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Two-Player Games and Me

For the longest time I have been someone who says, I do not like or like to play two-player games. I would always claim that I play games to be social with my game night family. When I look at a game to consider playing it, or buying it, the first thing of course is the theme and art. Next, I look at mechanics, then I check the play time estimates. Finally, I evaluate player count. Is this a game I will want to be playing on game nights with multiple people? Is this a game that I will be playing with my wife? Is this a game that fits into my party/BBQ game list? Each of these categories factor into whether or not it can get to the table with two people, four to five people, or a group of people. I used to think that two-player games would seldom if ever be something that I would consider playing. But after introducing my wife to Shifting Stones on Board Game Arena, the amount of two-player games I have played compared to the year before has increased by leaps and bounds. Back in 2018 only 21% of my 544 games played that year were two-player games. In 2019 that count jumped up to 31% of 747 games played that year were two-player games. Then covid hit and remote play became a factor in gaming, increasing that number to 36% of my 669 games. Jump to 2022, I played 1266 games and 60% of those games were with two people, and 685 of those games were with my wife. I am writing this blog on February 1, 2023, and at this point, I have already played 274 games, 76% of those being two-player games, and 220 of those plays are with my wife.

For me this is a dream come true. I would still never call or consider my wife a gamer, but the two of us are loving playing a wide variety of games with simply the two of us. Her favorite is Patchwork, a two-player game designed by Uwe Rosenberg, who has designed several games that I have enjoyed. Players compete to add patches to their quilt. The player with the fewest holes in his or her quilt will most likely be the winner. However, the economic resource in this game is buttons. Buttons are used to purchase patches, and buttons are what count as victory points. Where the game is won and lost is after that final button income. Each player must lose two points for each hole they have in their quilt. This is where I lose. My wife is much better at managing spatial games than I am and that shows in my 22% win ratio to her 78% win ratio.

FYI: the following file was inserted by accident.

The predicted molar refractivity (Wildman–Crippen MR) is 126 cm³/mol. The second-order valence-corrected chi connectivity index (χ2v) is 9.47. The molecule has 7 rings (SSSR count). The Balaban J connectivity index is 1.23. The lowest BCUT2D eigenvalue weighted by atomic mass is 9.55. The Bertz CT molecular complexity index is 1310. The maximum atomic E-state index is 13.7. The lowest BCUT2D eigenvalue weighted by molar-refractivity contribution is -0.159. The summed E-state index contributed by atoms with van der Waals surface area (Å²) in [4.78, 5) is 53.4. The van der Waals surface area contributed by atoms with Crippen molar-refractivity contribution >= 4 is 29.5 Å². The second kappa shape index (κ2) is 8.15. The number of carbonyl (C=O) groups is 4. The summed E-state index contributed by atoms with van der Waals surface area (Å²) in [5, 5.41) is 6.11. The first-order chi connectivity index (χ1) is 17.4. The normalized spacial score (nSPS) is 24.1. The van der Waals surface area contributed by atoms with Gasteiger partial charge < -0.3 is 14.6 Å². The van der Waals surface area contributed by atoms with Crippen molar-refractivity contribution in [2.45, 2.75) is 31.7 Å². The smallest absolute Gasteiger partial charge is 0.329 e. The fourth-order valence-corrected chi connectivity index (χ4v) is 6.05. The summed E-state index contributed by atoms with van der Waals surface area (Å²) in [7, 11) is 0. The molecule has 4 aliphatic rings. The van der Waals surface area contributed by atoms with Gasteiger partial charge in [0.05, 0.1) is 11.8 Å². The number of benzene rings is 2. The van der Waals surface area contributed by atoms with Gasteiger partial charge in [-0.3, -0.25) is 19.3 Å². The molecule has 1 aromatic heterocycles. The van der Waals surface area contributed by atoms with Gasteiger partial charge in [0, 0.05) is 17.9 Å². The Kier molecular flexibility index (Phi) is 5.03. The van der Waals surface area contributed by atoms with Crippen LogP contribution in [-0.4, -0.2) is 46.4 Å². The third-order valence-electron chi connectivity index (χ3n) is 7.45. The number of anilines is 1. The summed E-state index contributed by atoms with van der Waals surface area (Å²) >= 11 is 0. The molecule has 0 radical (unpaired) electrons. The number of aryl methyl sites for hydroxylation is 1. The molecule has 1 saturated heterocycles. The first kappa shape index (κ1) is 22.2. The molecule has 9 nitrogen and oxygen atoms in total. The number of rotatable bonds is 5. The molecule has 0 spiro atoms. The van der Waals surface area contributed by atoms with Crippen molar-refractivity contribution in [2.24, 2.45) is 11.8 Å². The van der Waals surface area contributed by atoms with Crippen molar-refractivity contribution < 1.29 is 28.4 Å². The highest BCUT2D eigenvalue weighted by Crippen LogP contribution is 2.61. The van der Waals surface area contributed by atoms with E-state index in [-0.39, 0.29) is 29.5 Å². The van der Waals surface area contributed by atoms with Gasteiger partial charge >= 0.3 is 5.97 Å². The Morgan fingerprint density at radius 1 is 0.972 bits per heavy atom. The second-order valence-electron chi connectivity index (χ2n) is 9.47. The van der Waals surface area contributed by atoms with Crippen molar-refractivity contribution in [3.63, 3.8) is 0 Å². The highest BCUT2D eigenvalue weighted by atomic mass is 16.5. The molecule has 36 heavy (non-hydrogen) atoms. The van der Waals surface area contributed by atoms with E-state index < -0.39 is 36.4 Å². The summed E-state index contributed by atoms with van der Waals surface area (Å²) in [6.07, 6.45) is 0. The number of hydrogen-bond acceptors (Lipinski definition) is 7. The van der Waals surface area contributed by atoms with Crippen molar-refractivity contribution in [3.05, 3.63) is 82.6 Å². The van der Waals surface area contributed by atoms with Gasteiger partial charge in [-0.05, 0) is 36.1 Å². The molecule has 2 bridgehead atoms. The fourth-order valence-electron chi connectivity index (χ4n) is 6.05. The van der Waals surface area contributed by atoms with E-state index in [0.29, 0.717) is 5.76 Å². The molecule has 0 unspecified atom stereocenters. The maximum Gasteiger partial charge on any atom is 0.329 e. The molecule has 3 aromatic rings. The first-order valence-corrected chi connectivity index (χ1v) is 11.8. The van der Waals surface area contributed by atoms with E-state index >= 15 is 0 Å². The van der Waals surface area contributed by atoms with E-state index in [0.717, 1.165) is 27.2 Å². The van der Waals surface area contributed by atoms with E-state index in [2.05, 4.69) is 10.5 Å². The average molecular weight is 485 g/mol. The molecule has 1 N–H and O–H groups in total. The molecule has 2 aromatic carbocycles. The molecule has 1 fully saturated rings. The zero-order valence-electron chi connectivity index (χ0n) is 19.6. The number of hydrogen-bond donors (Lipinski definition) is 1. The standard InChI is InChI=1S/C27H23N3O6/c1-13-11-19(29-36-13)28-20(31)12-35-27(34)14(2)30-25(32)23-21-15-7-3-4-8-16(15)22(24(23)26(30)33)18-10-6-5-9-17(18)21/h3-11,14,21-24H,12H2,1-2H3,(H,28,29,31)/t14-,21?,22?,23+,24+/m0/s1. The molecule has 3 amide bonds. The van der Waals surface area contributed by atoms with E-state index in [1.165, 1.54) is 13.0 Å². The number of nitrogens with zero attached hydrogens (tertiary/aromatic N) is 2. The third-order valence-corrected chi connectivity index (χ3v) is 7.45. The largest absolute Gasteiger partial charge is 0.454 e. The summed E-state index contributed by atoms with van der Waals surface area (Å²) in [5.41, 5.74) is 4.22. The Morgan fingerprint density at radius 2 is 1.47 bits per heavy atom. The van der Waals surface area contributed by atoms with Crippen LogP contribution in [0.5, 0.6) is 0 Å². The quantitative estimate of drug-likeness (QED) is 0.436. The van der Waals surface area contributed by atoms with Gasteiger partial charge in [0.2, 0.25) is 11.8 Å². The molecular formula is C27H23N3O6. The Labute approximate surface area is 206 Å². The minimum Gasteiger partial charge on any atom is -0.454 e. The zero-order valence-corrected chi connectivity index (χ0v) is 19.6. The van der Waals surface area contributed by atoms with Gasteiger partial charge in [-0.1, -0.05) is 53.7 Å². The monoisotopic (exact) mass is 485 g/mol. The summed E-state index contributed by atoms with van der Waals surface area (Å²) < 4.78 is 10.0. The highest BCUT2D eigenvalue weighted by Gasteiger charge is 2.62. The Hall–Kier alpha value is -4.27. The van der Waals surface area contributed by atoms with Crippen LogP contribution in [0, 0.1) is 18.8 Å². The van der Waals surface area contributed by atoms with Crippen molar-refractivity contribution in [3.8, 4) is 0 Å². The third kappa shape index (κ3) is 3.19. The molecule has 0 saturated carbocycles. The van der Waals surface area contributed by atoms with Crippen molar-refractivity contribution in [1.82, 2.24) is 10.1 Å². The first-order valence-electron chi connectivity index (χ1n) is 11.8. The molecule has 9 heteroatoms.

Strategy games are where I am able to gain some advantage against her. By some I mean a very slight edge. She is a very smart woman and my edge may only be from experience from playing more games, because the more she plays a game her win percentage increases much faster than mine. One game that I seem to have an advantage on is Hive. Hive is a hexagon tile placing game where the goal is to entrap the other player’s queen bee. Each tile is represented by a different type of bug, and those bugs move in different ways depending on the type of bug it is. With this game the base game is pretty bland in my opinion. The first player has an advantage similar to chess. However this game changes drastically with the introduction of three small expansions. The Mosquito allows players to mimic the power of any bug next to it. The Ladybug allows the player to move three spaces, two of which must be on top of the hive. And finally the most important new piece in my opinion is the Pillbug, which allows a player to pick up any adjacent piece and move it to any other open side adjacent to the pillbug. This allows a player to pull their queen bee out of a sticky situation, or it can move a piece to fill that last void around an opponent's queen bee. Either option is a game changer and all three of these bugs bring in a whole new level of strategy that the base game was very much lacking.

Now, these two games are designed for two players, but there is a large list of many multiplayer games that still play very well with two people. Some of our favorites include: Potion Explosion, Nova Luna, Gizmos, Shifting Stones, Azul, and Draftosaurus. All of these games fit higher player counts but we enjoy them as two-player games and we play them a lot.

Do you play many two-player games? If so, what are some of your favorites?

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